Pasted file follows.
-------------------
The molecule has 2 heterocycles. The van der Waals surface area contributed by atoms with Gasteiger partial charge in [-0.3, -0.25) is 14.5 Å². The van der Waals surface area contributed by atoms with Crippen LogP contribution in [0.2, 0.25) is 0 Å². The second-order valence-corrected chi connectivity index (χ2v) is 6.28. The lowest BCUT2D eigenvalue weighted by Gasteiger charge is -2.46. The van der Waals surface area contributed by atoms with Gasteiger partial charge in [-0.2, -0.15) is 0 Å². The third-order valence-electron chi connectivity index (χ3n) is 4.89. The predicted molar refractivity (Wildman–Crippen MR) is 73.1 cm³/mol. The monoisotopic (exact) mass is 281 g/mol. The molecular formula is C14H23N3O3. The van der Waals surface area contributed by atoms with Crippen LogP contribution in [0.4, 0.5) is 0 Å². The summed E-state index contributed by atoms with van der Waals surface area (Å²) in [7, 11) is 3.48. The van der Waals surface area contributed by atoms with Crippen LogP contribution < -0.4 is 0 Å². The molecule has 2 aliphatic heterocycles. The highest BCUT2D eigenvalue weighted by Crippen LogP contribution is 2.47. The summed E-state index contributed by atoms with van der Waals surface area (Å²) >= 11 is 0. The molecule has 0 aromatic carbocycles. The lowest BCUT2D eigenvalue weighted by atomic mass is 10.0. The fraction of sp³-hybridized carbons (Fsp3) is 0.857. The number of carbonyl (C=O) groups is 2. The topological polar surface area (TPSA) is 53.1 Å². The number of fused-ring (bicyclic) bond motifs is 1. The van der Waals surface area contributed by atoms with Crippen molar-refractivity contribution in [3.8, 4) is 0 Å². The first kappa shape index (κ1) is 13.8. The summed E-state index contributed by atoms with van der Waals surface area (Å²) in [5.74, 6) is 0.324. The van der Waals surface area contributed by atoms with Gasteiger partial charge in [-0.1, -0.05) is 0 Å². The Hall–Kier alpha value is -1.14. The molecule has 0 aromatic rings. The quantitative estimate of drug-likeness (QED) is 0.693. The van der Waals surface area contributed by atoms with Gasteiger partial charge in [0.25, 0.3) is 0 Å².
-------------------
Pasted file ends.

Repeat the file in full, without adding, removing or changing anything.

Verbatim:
The molecule has 2 heterocycles. The van der Waals surface area contributed by atoms with Gasteiger partial charge in [-0.3, -0.25) is 14.5 Å². The van der Waals surface area contributed by atoms with Crippen LogP contribution in [0.2, 0.25) is 0 Å². The second-order valence-corrected chi connectivity index (χ2v) is 6.28. The lowest BCUT2D eigenvalue weighted by Gasteiger charge is -2.46. The van der Waals surface area contributed by atoms with Gasteiger partial charge in [-0.2, -0.15) is 0 Å². The third-order valence-electron chi connectivity index (χ3n) is 4.89. The predicted molar refractivity (Wildman–Crippen MR) is 73.1 cm³/mol. The monoisotopic (exact) mass is 281 g/mol. The molecular formula is C14H23N3O3. The van der Waals surface area contributed by atoms with Crippen LogP contribution in [0.4, 0.5) is 0 Å². The summed E-state index contributed by atoms with van der Waals surface area (Å²) in [7, 11) is 3.48. The van der Waals surface area contributed by atoms with Crippen LogP contribution < -0.4 is 0 Å². The molecule has 2 aliphatic heterocycles. The highest BCUT2D eigenvalue weighted by Crippen LogP contribution is 2.47. The summed E-state index contributed by atoms with van der Waals surface area (Å²) >= 11 is 0. The molecule has 0 aromatic carbocycles. The lowest BCUT2D eigenvalue weighted by atomic mass is 10.0. The fraction of sp³-hybridized carbons (Fsp3) is 0.857. The number of carbonyl (C=O) groups is 2. The topological polar surface area (TPSA) is 53.1 Å². The number of fused-ring (bicyclic) bond motifs is 1. The van der Waals surface area contributed by atoms with Crippen molar-refractivity contribution in [3.8, 4) is 0 Å². The first kappa shape index (κ1) is 13.8. The summed E-state index contributed by atoms with van der Waals surface area (Å²) in [5.74, 6) is 0.324. The van der Waals surface area contributed by atoms with Gasteiger partial charge in [-0.1, -0.05) is 0 Å². The Hall–Kier alpha value is -1.14. The molecule has 0 aromatic rings. The quantitative estimate of drug-likeness (QED) is 0.693. The van der Waals surface area contributed by atoms with Gasteiger partial charge in [0.25, 0.3) is 0 Å².